By Francesco Chiavarini, communications officer with Caritas Ambrosiana
Violence at the hands of her own relatives meant Elvine Kouatchou saw no choice but to leave Bafoussam, Cameroon, where she grew up. Her parents were no longer alive but her grandfather had left her quite a bit of money.
Elvine, 37, paid 6,000 Euro to people smugglers to make the tough journey through the desert from Cameroon to Libya, passing through Chad, Niger, Mali and Libya. She was heading for Tripoli where a family friend had offered to give her refuge.
“We always travelled by night and we changed driver and car at each border. It was like that for eight days,” she said.
Once Elvine arrived in Tripoli she found that the family friend had plans for her. She said she’d take care of putting her money in the bank and then she took her documents off her and took her to a big farm house where she put her to work.
“She betrayed my trust. She knew what I’d been through and I really thought she wanted to help me. I ended up becoming a slave for her though – cleaning the house at all hours, covered from head to foot because the woman and man were Muslim. I worked for no money. They only gave me bread and milk. I thought about escaping – but to where? There was just desert all around,” said Elvine.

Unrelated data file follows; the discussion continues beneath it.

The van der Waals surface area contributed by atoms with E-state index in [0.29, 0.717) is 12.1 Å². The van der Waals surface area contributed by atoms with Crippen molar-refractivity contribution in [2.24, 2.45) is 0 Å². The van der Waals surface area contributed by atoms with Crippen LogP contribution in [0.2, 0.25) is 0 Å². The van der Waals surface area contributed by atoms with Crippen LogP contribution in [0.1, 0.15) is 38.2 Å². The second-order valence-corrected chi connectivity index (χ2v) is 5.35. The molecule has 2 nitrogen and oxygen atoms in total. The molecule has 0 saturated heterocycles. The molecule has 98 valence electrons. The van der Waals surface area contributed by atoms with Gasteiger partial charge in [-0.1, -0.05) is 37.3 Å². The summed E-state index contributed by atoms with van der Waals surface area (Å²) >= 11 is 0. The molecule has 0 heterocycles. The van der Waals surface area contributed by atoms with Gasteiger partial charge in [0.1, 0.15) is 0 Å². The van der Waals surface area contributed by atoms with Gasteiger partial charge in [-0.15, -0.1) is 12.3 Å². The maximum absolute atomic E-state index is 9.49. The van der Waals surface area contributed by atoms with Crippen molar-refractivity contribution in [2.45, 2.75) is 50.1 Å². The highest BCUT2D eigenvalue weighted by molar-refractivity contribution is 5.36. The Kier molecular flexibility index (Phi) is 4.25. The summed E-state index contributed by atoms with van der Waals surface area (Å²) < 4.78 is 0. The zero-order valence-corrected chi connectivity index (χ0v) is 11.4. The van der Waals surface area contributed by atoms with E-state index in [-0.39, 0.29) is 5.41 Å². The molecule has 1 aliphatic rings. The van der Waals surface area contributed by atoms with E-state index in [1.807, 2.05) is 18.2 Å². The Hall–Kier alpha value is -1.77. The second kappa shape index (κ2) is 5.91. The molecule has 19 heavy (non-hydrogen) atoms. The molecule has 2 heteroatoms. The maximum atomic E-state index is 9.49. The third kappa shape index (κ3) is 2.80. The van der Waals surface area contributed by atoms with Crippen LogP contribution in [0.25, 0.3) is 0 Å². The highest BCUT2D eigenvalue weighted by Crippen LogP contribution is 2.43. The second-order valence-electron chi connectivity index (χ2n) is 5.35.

After a year Elvine got sick because of her ill-treatment. At that point, the woman decided to get rid of her. She put her in a wheelbarrow and asked a farmer to get rid of her somewhere along the coast.
“I had a high fever and I was only partly conscious. I’ve no idea how much time passed as I lay there on the coast. I even thought about throwing myself in the sea, but I found the strength not to by praying,” said Elvine.
Eventually, a man appeared on the beach. He spoke Arabic and English and he picked Elvine up and took her to a house where lots more Africans were to be found. She spent a night there and found herself in handcuffs. Then she found herself being herded into a dinghy full of people.
At the wheel of the dinghy was the same man who’d rescued her from the beach. He turned out to be a traffkicker. Elvine couldn’t understand why he took her without her being able to pay. She suspected he’d done it to sell her into prostitution.
“I still have no idea who this man was, why he helped me or what he wanted from me,” said Elvine.
The Italian navy came to the rescue of the over-crowded dinghy near the Italian island of Lampedusa. This was in September 2015. In October, the group was transferred to Sicily and then on to Milan where the Red Cross assisted them initially.
At this point Elvine is assigned a place at the Casa Suraya, a centre run by the Farsi Prossimo cooperative of Caritas Ambrosiana (Caritas Milan). Casa Suraya offers emergency help to refugee families. This includes food, lodging, clothes, as well as legal, bureaucratic and medical assistance. It was through Casa Suraya that Elvine got a humanitarian visa for six months.
Now Elvine lives in a flat with three other African women in the Milanese parish of Santa Maria del Suffragio. She receives help from Caritas Ambrosiana and attends a cooking course through them. She’s still waiting to see if she can stay in Italy long-term or not.
«I haven’t got my documents yet and I don’t know if or when this will happen,” says Elvine. “All I’ve got is my story to tell and the strength and determination which brought me here.”
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